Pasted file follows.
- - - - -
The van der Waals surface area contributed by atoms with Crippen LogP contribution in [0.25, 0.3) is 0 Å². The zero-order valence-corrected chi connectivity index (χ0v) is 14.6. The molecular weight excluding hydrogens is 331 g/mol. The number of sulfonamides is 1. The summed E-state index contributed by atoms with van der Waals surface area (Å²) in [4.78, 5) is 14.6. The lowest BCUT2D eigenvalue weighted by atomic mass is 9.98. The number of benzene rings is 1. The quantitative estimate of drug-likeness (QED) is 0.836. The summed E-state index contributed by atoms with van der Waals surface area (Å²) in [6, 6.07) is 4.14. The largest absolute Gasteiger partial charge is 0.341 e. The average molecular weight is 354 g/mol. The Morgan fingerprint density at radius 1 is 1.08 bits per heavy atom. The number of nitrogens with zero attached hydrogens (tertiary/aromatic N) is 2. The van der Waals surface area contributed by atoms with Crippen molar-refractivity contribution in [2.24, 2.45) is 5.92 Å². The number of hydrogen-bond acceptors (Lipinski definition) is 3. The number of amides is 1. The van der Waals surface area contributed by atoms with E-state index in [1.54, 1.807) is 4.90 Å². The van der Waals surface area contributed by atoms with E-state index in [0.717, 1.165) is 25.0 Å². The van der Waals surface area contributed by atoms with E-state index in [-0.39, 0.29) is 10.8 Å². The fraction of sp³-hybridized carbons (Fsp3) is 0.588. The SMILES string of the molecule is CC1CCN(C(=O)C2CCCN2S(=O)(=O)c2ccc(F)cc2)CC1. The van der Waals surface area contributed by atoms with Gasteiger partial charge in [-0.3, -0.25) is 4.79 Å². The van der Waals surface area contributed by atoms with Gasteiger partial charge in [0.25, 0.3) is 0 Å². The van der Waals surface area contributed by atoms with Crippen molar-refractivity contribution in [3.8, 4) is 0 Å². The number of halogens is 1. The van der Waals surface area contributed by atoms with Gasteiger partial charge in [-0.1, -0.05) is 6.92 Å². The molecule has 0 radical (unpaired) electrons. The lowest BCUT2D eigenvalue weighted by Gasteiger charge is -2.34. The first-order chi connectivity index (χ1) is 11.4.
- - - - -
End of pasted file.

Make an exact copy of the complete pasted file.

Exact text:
The van der Waals surface area contributed by atoms with Crippen LogP contribution in [0.25, 0.3) is 0 Å². The zero-order valence-corrected chi connectivity index (χ0v) is 14.6. The molecular weight excluding hydrogens is 331 g/mol. The number of sulfonamides is 1. The summed E-state index contributed by atoms with van der Waals surface area (Å²) in [4.78, 5) is 14.6. The lowest BCUT2D eigenvalue weighted by atomic mass is 9.98. The number of benzene rings is 1. The quantitative estimate of drug-likeness (QED) is 0.836. The summed E-state index contributed by atoms with van der Waals surface area (Å²) in [6, 6.07) is 4.14. The largest absolute Gasteiger partial charge is 0.341 e. The average molecular weight is 354 g/mol. The Morgan fingerprint density at radius 1 is 1.08 bits per heavy atom. The number of nitrogens with zero attached hydrogens (tertiary/aromatic N) is 2. The van der Waals surface area contributed by atoms with Crippen molar-refractivity contribution in [2.24, 2.45) is 5.92 Å². The number of hydrogen-bond acceptors (Lipinski definition) is 3. The number of amides is 1. The van der Waals surface area contributed by atoms with E-state index in [1.54, 1.807) is 4.90 Å². The van der Waals surface area contributed by atoms with E-state index in [0.717, 1.165) is 25.0 Å². The van der Waals surface area contributed by atoms with E-state index in [-0.39, 0.29) is 10.8 Å². The fraction of sp³-hybridized carbons (Fsp3) is 0.588. The SMILES string of the molecule is CC1CCN(C(=O)C2CCCN2S(=O)(=O)c2ccc(F)cc2)CC1. The van der Waals surface area contributed by atoms with Gasteiger partial charge in [-0.3, -0.25) is 4.79 Å². The van der Waals surface area contributed by atoms with Gasteiger partial charge in [0.25, 0.3) is 0 Å². The van der Waals surface area contributed by atoms with Crippen molar-refractivity contribution in [3.8, 4) is 0 Å². The number of halogens is 1. The van der Waals surface area contributed by atoms with Gasteiger partial charge in [-0.1, -0.05) is 6.92 Å². The molecule has 0 radical (unpaired) electrons. The lowest BCUT2D eigenvalue weighted by Gasteiger charge is -2.34. The first-order chi connectivity index (χ1) is 11.4.